While the nascent paintings are drying, a parenthetical remark or two about glue. Pierre Aleschinsky, when he told me about rice paper also told me about how to glue it to canvas, a technique with a French name, marouflage. He told me to use “any vinavilic glue. Egbert’s in America is very good, it has a cow on the bottle.” Egbert’s … Elmer’s. And “vinavilic” is not a Croatian spa but a poly-vinyl resin “Vinavil.” And for quite a while I did happily use Egbert’s, as I still call it, until I discovered Primal aka AC33, an acrylic resin beloved of fine arts restorers and me as well.
Once they are dry, time to apply the second coat. I usually alternate the colors: the red will go on the yellow, the yellow on the blue and blue on red. And once again, let dry. With the two colors superimposed we have created a third, more nuanced tone. But most importantly, the acrylic binder will seal and protect the paper from the invasive nature of the next layers.
The time has come to get out the daybook and choose which sketches I want to develop. There need to be three which will be happy to be enlarged and a dozen others content to remain of modest size. The drawing is done with a black oil stick, or oil bar, depending on who sells them. Whatever they call them, they remain great big greasy crayons. Terrific drawing tools, they give a frank and unfussy line. With all the lumps, drips, and other irregularities of the surface it is not easy to control the oil stick but then that allows for a more open drawing leaving room for accident and surprise.
The next step is scumbling. I sometimes think that I do it just because I love the word. It means applying an opaque and usually lighter layer over a painted surface. I use a palette knife to scrape very unevenly some acrylic gesso—with a little off-white powdered pigment mixed in to give it some “tooth”—over the acrylic and give volume to the forms created by the drawn line. So at this point my works in progress are black line drawings on very mottled, splotchy surfaces. The black paint stick will take a couple of days to cure, so I will let these adolescent paintings rest.
More color! The oil stick has passed the tacky paint test so today we will put a patina of oil color over the whole surface of each painting, big and small. Squeeze out a nice nightcrawler of color into a plastic bowl and mix a in bit of linseed oil to thin it out. Then apply with a rag, rubbing in the color to all the nooks and crannies. With a clean rag rub off the excess and burnish the surface. The acrylic gesso and the acrylic binder each will take the color differently and the result is a complex surface with a marked relief, a surprise to me each time. Once again there is drying time. Here it will depend on the color, blues and greens will be quicker and reds and yellows slower. And on the quality of the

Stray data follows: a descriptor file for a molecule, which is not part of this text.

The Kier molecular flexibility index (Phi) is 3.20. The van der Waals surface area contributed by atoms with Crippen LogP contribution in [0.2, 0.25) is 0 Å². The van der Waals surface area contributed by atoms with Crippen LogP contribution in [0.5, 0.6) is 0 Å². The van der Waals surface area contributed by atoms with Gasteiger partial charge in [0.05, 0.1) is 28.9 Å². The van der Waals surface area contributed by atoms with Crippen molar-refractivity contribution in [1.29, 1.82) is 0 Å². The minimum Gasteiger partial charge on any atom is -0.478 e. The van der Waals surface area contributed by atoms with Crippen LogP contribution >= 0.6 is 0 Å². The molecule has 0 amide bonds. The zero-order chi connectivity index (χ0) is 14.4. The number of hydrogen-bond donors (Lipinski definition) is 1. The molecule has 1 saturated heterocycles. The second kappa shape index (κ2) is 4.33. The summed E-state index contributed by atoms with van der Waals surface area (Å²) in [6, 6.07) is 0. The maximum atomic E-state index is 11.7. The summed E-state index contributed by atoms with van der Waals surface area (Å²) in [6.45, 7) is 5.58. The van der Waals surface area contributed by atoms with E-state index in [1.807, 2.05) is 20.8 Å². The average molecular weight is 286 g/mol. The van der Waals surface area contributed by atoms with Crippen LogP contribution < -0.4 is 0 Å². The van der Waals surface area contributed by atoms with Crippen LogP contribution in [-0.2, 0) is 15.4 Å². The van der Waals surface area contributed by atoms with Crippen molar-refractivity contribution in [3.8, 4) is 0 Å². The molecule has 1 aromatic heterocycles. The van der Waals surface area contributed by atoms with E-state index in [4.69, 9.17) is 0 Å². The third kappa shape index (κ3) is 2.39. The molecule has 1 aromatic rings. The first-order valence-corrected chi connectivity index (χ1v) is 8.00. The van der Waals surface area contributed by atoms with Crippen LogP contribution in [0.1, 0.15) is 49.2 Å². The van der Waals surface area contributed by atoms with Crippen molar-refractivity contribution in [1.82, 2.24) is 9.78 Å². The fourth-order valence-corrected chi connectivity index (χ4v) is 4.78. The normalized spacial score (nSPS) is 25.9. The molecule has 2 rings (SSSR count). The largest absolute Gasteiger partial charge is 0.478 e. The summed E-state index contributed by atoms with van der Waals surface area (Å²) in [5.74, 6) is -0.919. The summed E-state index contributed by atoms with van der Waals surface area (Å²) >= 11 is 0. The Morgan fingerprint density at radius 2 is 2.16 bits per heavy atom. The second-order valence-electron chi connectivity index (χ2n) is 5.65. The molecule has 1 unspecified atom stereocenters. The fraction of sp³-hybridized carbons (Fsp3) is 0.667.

paint: more wax filler will make it quicker, more oil slower.
For years the next layer would have been paste wax with a little pigment mixed in. This step has dual, or, in fact, triple purpose: to seal the work and to give it a uniform matt finish but also to add a last bit of color and an even greater relief. The Curb Cuts demand that I flatten them out and reduce them to two tones, but with lots of accidentals. So, once again, out come the paint stick/oil bars. A great big one called “antique white” and a smaller one called … “antique white.” Completely different the one from the other! The smaller one, actually called a “Paint Stick,” is really quite white and the fatter one, from the august firm Sennelier, is warmer, creamier. I apply the two whites in such a way that the ground color filters through, as though in a fog. Let dry.
Now comes the wax. But before scraping it on, rubbing it in and wiping it off, let me say that this part of my cuisine was very problematic. Here we are in the domain of encaustic, an ancient technique heavily charged with myth and prejudice. All you really need is wax and pigment. To get the wax into a liquid or paste form you can either heat it or dissolve it with turpentine. The mess I made melting wax scared me and I did not like heating volatile mixtures so, after experimenting with both approaches I settled for a third: buying Dorland’s wax medium ready made. I will mix two batches of the wax paste, one with an asphalt colored pigment and the other with a lighter greenish earth color. I will spread the asphaltum on the creamier areas and the terra verde on the whiter then rub them in with a rag. Let dry for the last time. And that’s it: the paintings are finished. All that is left is to remove the masking tape, zipping down quickly but carefully, like Band-Aids.
So there we have it: cuisine. Bon Appétit!